Maybe a full Predictive Maintenance program seems like a big, expensive project. Maybe you’re reluctant to make the investment of time and money.

Could you get by with spot checks of your equipment instead?

Short answer: not really.

Longer answer: a spot check might be reassuring in the short term, but might be a costly approach in the long term.

Here’s the thing. A spot check gives you a snapshot in time. It tells you the condition of your equipment at the moment you check it. It doesn’t tell you how that equipment has performed over its lifespan.

And let’s be honest—most of the time, you’re only going to perform a spot check when the operator of the unit tells you it’s making a funny noise. At that point, you’re well behind the curve and may be on your way to a failure.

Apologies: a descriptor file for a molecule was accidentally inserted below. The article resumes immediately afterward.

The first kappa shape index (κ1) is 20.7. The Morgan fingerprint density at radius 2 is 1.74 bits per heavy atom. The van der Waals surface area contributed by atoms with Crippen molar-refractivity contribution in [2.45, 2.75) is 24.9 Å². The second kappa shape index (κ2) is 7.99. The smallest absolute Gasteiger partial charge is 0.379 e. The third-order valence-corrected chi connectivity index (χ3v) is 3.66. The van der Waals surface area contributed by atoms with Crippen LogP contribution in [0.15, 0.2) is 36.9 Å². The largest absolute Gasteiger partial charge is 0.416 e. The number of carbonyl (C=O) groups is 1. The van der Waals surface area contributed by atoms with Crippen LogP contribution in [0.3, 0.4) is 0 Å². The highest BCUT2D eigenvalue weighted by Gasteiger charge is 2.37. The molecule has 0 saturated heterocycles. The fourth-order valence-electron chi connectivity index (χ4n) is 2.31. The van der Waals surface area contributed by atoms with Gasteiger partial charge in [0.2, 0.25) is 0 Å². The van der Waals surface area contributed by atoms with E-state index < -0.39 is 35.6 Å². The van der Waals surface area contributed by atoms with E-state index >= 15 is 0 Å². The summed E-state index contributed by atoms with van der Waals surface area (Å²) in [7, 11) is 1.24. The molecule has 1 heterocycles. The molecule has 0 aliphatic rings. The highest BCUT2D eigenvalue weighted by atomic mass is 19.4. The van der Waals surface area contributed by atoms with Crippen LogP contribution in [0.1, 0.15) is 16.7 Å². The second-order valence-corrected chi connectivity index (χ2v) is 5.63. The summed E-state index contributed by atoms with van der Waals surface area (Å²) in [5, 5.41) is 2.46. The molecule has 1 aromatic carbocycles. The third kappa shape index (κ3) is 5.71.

Predictive Maintenance establishes a trending baseline for your equipment so that variations—possibly indicators of upcoming issues—can be identified and dealt with before a failure occurs. It provides ongoing information about a specific unit rather than relying on industry standards that may not reveal how your equipment is working.

Spot checking might be acceptable for off-route, non-critical pieces of equipment. But even then, it isn’t ideal. For a true and robust sense of how your machines are operating over time, you need the regular data collection intervals provided by a full Predictive Maintenance program.